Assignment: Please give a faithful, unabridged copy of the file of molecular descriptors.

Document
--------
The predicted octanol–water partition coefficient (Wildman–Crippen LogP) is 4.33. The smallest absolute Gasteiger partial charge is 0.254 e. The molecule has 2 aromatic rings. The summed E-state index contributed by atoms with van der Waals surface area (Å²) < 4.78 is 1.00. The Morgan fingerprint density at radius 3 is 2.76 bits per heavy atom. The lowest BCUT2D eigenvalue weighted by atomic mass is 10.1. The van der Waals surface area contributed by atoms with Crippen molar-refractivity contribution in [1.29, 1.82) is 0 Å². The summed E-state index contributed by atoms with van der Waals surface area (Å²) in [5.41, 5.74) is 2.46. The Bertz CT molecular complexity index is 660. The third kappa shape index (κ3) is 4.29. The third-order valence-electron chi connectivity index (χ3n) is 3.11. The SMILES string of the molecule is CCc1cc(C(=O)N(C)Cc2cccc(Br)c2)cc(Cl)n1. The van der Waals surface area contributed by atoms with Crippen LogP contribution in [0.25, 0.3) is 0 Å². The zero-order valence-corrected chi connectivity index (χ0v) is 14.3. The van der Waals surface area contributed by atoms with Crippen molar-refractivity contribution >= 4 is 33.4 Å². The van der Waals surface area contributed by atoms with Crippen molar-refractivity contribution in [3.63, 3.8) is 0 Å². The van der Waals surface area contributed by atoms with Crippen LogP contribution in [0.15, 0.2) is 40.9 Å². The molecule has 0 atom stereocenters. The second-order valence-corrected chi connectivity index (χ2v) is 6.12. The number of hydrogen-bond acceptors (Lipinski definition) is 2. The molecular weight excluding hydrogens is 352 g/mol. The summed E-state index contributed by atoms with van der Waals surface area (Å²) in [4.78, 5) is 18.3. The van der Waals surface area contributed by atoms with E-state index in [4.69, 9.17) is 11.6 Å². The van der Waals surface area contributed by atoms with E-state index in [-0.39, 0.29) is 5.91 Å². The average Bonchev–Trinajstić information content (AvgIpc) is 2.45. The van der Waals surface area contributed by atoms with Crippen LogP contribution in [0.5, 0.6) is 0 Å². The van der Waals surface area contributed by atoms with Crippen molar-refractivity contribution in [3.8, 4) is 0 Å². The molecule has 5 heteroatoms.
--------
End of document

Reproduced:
The predicted octanol–water partition coefficient (Wildman–Crippen LogP) is 4.33. The smallest absolute Gasteiger partial charge is 0.254 e. The molecule has 2 aromatic rings. The summed E-state index contributed by atoms with van der Waals surface area (Å²) < 4.78 is 1.00. The Morgan fingerprint density at radius 3 is 2.76 bits per heavy atom. The lowest BCUT2D eigenvalue weighted by atomic mass is 10.1. The van der Waals surface area contributed by atoms with Crippen molar-refractivity contribution in [1.29, 1.82) is 0 Å². The summed E-state index contributed by atoms with van der Waals surface area (Å²) in [5.41, 5.74) is 2.46. The Bertz CT molecular complexity index is 660. The third kappa shape index (κ3) is 4.29. The third-order valence-electron chi connectivity index (χ3n) is 3.11. The SMILES string of the molecule is CCc1cc(C(=O)N(C)Cc2cccc(Br)c2)cc(Cl)n1. The van der Waals surface area contributed by atoms with Crippen LogP contribution in [0.25, 0.3) is 0 Å². The zero-order valence-corrected chi connectivity index (χ0v) is 14.3. The van der Waals surface area contributed by atoms with Crippen molar-refractivity contribution >= 4 is 33.4 Å². The van der Waals surface area contributed by atoms with Crippen molar-refractivity contribution in [3.63, 3.8) is 0 Å². The van der Waals surface area contributed by atoms with Crippen LogP contribution in [0.15, 0.2) is 40.9 Å². The molecule has 0 atom stereocenters. The second-order valence-corrected chi connectivity index (χ2v) is 6.12. The number of hydrogen-bond acceptors (Lipinski definition) is 2. The molecular weight excluding hydrogens is 352 g/mol. The summed E-state index contributed by atoms with van der Waals surface area (Å²) in [4.78, 5) is 18.3. The van der Waals surface area contributed by atoms with E-state index in [4.69, 9.17) is 11.6 Å². The van der Waals surface area contributed by atoms with E-state index in [-0.39, 0.29) is 5.91 Å². The average Bonchev–Trinajstić information content (AvgIpc) is 2.45. The van der Waals surface area contributed by atoms with Crippen LogP contribution in [0.5, 0.6) is 0 Å². The van der Waals surface area contributed by atoms with Crippen molar-refractivity contribution in [3.8, 4) is 0 Å². The molecule has 5 heteroatoms.